In ME and in NE only 2 grammatical categories of noun were preserved compared with the three of OE. These are the categories of number and case, the category of gender having been lost at the beginning of the ME period.
There are two number forms in ME and NE: Singular and Plural, and two methods of indicating the Plural form:
OE stān, ME stōn, NE stone – OE stānas, ME stōnes, NE stones
The number of cases in ME and consequently in NE is reduced to Common and Genitive case. The OE Nominative, Accusative and Dative cases merged into one case – the Common case at the beginning of ME.
OE ME NE
Nom. stān Common case stōn stone
Acc. stān Genitive case stōnes stone’s
In NE mainly the nouns denoting living beings are used in the Genetive (Possessive) case.
In ME we may find only two grammatical categories of OE: declension and the category of number. The category of gender was lost.
The difference between strong and weak declension is shown by the zero ending for the former and the ending –e for the latter, but only in the Singular. The forms of the strong and weak declension in the Plural have similar endings (-e): yong, yonge (Sg.), yonge (Pl.).
The difference between number forms is only in the strong declension: yong – yonge.
In NE these grammatical categories do not exist any more.
Degrees of comparison
Contrary to the mentioned above grammatical categories, degrees of comparison of the adjective were not only preserved but also developed in ME and NE: heard, hard, hard – heardra, hardre, harder – heardost, hardest, hardest.
Besides the suffixation as the most productive way of forming degrees, a new analytical method appeared (more, most comfortable).
Simplifying changes in the verb conjugation.
The decay of OE inflections is also apparent in the conjugation of the verb.
Number inflections. In the 13th and 14th c. the ending –en turned into the main marker of the pl forms of the verb. But in the late 14th c. it was often missed out and was dropped in the 15th c.
Person inflections. The OE endings of the 3 p. sg - -þ, -eþ, -iaþ – merged into a single ending –(e)th and later –(e)s. The ending –(e)st of the 2 p. sg became obsolete together with the pronoun thou.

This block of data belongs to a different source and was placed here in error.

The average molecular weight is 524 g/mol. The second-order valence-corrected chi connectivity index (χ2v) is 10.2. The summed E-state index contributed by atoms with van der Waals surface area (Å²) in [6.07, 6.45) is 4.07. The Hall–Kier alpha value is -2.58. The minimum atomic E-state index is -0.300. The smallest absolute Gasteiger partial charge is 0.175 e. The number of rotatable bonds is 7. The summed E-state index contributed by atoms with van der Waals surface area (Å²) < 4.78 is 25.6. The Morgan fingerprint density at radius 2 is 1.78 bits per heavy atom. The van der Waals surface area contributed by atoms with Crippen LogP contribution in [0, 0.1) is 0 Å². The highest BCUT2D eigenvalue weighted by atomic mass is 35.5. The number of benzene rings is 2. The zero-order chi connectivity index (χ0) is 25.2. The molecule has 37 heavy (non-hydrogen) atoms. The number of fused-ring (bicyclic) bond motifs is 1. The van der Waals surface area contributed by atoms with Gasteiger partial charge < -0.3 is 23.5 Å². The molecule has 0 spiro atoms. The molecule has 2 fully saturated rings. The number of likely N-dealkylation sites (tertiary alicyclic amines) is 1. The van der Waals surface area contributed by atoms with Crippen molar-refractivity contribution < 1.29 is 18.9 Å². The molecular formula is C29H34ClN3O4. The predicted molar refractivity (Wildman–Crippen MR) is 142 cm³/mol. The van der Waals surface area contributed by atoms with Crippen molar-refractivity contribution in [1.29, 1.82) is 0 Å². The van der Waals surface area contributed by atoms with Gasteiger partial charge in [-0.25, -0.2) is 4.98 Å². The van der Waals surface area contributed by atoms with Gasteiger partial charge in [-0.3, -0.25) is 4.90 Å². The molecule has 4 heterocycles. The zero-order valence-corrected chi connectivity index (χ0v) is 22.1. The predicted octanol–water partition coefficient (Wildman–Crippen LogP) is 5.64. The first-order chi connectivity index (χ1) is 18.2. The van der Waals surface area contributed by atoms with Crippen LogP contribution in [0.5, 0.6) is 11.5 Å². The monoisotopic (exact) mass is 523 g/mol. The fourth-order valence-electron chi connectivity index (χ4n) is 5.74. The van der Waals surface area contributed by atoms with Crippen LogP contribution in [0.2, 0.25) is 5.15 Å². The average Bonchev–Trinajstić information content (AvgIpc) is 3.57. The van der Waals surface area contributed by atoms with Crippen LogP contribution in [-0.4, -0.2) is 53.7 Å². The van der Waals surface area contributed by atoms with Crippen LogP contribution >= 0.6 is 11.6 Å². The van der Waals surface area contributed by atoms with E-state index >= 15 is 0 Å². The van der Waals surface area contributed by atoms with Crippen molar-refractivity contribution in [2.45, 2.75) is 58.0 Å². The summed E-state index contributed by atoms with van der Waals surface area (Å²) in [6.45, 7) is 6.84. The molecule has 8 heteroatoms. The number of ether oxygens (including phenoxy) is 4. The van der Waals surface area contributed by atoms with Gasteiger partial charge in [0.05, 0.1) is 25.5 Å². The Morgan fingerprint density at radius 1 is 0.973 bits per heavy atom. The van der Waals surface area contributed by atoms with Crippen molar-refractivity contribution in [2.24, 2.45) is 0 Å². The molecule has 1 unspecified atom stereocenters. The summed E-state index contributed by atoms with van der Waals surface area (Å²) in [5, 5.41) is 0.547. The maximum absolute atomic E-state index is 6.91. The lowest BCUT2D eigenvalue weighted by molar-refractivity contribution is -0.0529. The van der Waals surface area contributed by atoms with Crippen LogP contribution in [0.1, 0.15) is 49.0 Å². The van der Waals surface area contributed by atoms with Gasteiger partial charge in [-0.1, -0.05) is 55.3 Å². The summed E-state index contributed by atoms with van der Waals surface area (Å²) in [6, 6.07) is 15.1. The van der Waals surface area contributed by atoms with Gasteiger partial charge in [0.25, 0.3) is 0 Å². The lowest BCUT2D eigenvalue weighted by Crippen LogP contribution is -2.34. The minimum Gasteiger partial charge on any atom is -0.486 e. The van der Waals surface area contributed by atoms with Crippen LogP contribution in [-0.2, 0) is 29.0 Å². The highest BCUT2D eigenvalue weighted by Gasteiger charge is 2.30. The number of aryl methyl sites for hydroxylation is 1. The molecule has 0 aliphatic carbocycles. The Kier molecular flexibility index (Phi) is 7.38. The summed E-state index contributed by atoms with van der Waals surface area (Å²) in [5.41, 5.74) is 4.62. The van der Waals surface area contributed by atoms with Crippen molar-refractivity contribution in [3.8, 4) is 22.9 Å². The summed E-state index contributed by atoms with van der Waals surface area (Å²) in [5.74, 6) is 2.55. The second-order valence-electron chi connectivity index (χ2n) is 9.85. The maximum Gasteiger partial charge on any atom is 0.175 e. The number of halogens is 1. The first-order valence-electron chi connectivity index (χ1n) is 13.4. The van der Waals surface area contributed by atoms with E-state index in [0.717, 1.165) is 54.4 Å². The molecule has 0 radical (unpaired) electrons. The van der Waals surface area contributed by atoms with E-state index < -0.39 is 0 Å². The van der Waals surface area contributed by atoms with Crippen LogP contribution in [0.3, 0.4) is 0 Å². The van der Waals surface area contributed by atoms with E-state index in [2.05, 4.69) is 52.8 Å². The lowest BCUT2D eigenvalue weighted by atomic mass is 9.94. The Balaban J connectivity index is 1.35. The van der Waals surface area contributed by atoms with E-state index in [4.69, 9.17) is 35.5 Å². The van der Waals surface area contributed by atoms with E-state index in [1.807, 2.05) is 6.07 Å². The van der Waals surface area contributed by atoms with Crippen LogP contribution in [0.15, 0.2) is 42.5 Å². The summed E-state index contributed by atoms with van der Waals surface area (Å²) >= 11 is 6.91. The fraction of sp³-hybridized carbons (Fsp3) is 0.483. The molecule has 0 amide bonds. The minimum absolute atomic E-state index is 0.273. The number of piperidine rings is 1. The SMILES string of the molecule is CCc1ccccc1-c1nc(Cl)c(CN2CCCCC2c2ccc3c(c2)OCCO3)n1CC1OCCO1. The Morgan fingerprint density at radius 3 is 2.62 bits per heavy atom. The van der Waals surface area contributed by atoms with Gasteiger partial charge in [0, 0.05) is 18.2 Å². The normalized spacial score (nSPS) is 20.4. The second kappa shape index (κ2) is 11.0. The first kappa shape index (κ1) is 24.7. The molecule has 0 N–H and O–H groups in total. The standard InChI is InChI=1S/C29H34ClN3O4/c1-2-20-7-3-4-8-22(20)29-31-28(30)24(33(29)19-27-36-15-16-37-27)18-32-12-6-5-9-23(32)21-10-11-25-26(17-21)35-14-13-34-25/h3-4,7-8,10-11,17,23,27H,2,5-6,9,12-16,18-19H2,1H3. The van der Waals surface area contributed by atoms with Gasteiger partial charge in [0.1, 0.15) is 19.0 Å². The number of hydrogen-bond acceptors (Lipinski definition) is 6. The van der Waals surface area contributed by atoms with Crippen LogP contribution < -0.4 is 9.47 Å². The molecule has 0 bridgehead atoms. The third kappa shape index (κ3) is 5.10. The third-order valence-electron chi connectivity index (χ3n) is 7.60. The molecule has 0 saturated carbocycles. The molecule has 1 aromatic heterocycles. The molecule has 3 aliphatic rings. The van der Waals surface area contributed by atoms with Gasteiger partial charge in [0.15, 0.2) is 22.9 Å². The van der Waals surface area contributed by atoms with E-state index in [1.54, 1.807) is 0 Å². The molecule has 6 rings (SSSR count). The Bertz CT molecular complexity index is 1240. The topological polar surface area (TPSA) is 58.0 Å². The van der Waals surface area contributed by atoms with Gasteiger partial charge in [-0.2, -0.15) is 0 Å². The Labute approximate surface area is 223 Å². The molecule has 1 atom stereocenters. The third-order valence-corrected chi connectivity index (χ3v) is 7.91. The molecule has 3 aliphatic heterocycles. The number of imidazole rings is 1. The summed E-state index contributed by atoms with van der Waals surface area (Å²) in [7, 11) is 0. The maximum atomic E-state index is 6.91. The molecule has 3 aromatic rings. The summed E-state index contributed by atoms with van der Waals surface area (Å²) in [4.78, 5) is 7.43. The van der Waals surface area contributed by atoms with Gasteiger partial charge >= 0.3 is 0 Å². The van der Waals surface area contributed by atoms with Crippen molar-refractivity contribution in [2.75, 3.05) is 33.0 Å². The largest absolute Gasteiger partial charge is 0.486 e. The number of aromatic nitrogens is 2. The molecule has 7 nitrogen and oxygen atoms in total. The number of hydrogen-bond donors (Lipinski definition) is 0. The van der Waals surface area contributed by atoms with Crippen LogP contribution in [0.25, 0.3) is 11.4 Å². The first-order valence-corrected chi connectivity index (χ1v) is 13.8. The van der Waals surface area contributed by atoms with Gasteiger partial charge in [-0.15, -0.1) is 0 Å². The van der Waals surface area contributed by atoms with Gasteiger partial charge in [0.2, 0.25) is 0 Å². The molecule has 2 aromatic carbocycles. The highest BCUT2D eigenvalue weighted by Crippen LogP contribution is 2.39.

In ME homonymy of the mood forms also grew. E.g.: the Indicative and Subjunctive moods could no longer be distinguished in the pl.
The distinction of tenses was preserved in the verb paradigm through all historical periods.
Development of new grammatical forms and categories of the verb
In OE the verb had four categories: person, number, tense and mood. In ME and NE there gradually developed three more grammatical categories – order, voice and aspect.
These grammatical categories used new analytical forms, developed from free word combinations of the OE verbs habban, beon/wesan + infinitive (or participle). The first element of this combination lost its lexical meaning, and the second – its grammatical one.
The category of order was the oldest, formed already in ME from the OE free combination habban + past participle (I have done).
The category of voice appeared out of the free combination of beon + past participle (he was killed).
The category of aspect was formed on the basis of the free combination of beon + present participle (she was singing).
The grammatical categories of tense and mood which existed in OE acquired new categorical forms.
In ME there appeared the form of future tense, developed out of the free combination of the OE modal verbs ‘sculan’ and ‘willan’ with the infinitive. This free combination of words was split into two groups:
In Early Modern English negatives could be formed either with or without do, post-auxiliary negation becoming more and more common until about 1700, when it was the standard:
I doubt it not (Romeo and Juliet, III.v.52)
I do not doubt you (2 Henry IV, IV.ii.77)
We must also note here that multiple negation, common both in Old English and in Chaucer's day, was proclaimed taboo in the eighteenth century.
In Shakespeare's time yes-no questions could be formed either by subject-verb inversion, as in other European languages, or by subject-auxiliary inversion. WH-questions patterned the same way:
Came he not home tonight? (Romeo and Juliet, II.iv.2)
Do you not love me? (Much Ado about Nothing, V.iv.74)
Progressive forms increased slowly throughout Middle English. Their use has generally expanded mainly since the sixteenth century.
The passives are a rather recent innovation. Like the progressives above, they are examples of the shift towards analytic formulations.